Gina McDuffie is what we call a builder. She always has been. On the eve of law school, she was challenged by her father to give three good reasons she should attend -- and she couldn't name one. So she packed her bags and $500 life savings for Paris, where for a year she worked her way up from wait staff to journalist. "It was the School of Hard Knocks," she says, "but it's the most amazing school I could go to. I learned how to be resourceful and build myself, and it really established the builder in me."
Fast-forward through successful stints growing the nascent Arizona Diamondbacks and the beginnings of DirecTV, and Ms. McDuffie finds herself in building mode once again as the CMO of VER. "We are the amazing company that you've never heard of, but you have experienced," she says. If you've ever watched the Super Bowl halftime show or the Emmys, or have been to Coachella or a Taylor Swift show, or any other major event, chances are you've encountered the production magic of VER, either "providing the equipment, working the equipment or coming up with a creative solution to make things happen that have never happened before."
As a builder, Ms. McDuffie faced the task of rebranding her 30 year-old company. In fact, a "rebrand" would be putting it lightly. VER already enjoyed a favorable reputation, outstanding customer care and internal culture, but its newly enormous scope of services was mostly unknown to clients. "When I arrived, it had been just purchased by a private equity firm and there was no marketing infrastructure," says Ms. McDuffie. "No CRM program, no technology, not even an employee email list or a press list. There was nothing." By building the brand from scratch, Ms. McDuffie earned herself a Rising Star Award from The CMO Club, plus several key lessons that any marketing leader will appreciate.
1) Put employees first
"The difficult thing was that we had 1,600 employees who didn't understand that the company needed to change," says Ms. McDuffie. VER's passionate staff had carried the brand, so it's no surprise that they bridled at her proposal. "It was a really difficult time for me personally and professionally," she says, "because I was really trying to effect massive change that nobody thought was needed, other than the CEO and the private equity company."
Their road to mutual understanding was one well traveled: communication. Ms. McDuffie engaged internal influencers from all levels within the company and assured them that changing the brand meant making a great company even better, not overhauling VER, whose new name was an abbreviation of the old one, Video Equipment Rental. Knowing that the rest of the staff trusted these employees, Ms. McDuffie asked them to spread the word. "It couldn't come from me because people didn't know me. I didn't have credibility," she says.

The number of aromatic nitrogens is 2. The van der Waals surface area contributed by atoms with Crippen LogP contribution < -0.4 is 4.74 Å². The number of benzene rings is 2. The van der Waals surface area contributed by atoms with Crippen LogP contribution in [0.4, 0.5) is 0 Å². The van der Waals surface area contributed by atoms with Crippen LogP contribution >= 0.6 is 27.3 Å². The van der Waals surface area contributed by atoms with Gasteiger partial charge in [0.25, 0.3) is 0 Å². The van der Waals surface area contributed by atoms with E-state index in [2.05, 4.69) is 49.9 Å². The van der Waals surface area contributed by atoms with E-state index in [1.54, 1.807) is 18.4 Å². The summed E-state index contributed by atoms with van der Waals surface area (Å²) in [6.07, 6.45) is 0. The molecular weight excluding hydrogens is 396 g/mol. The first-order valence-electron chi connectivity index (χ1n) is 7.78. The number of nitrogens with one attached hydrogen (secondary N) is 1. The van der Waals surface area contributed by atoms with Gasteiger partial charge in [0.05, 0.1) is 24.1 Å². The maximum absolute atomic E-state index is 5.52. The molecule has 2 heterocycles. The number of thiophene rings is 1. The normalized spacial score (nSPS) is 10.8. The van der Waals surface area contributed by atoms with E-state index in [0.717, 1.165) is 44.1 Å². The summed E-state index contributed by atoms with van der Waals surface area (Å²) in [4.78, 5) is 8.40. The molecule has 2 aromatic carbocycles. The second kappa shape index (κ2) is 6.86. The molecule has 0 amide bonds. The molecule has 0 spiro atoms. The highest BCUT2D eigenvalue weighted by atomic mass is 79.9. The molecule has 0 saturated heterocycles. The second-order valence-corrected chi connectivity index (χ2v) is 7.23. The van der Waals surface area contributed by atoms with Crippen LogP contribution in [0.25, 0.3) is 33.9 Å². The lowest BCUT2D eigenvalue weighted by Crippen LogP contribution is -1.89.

Once the rebrand kicked in, Ms. McDuffie says that the whole team embraced it. "On day two, people were wearing the hats, wearing the shirts, changing the e-mail signature, really getting behind it. And that to me was my measurement of success -- how well the employees, who are the heart of this company, adopted the new brand," she says. "It really was the anticipation of change that was so much scarier than the change itself."
2) Focus on the customer experience
Aside from internal buy-in and creative tweaks, Ms. McDuffie says that a rebrand demands a re-look at the customer experience. "We can't just introduce the brand by saying 'Here is our new logo, here are our new colors,'" she says. This was especially true for VER, whose reputation relies on superior customer care. For example, during the process, Ms. McDuffie discovered that a large portion of VER's weekend calls were going unanswered. "I said, 'let's stop what we're doing, and figure this out.' Because it doesn't matter what we have on the website or what we are doing brand-wise if we are not picking up the phone." In sum, no amount of branding can compensate for a suboptimal customer experience.
3) Embrace the unknown
While Ms. McDuffie is naturally open to accepting risks (see Paris story), she acknowledges that it's not always easy -- especially with the weight of a brand on one's shoulders. But what she has learned through her prior work and experience with VER is the importance of embracing the unknown. "Get comfortable with ambiguity, get comfortable with change," she advises her fellow marketers. "We can put our best plans in place, but there is going to be something that will come in and completely change up our plans," she says. There are often upsides to unexpected change, after all. "That's where our most creative solutions come from. Those times when we have to think differently, be resourceful and move away from our initial plan."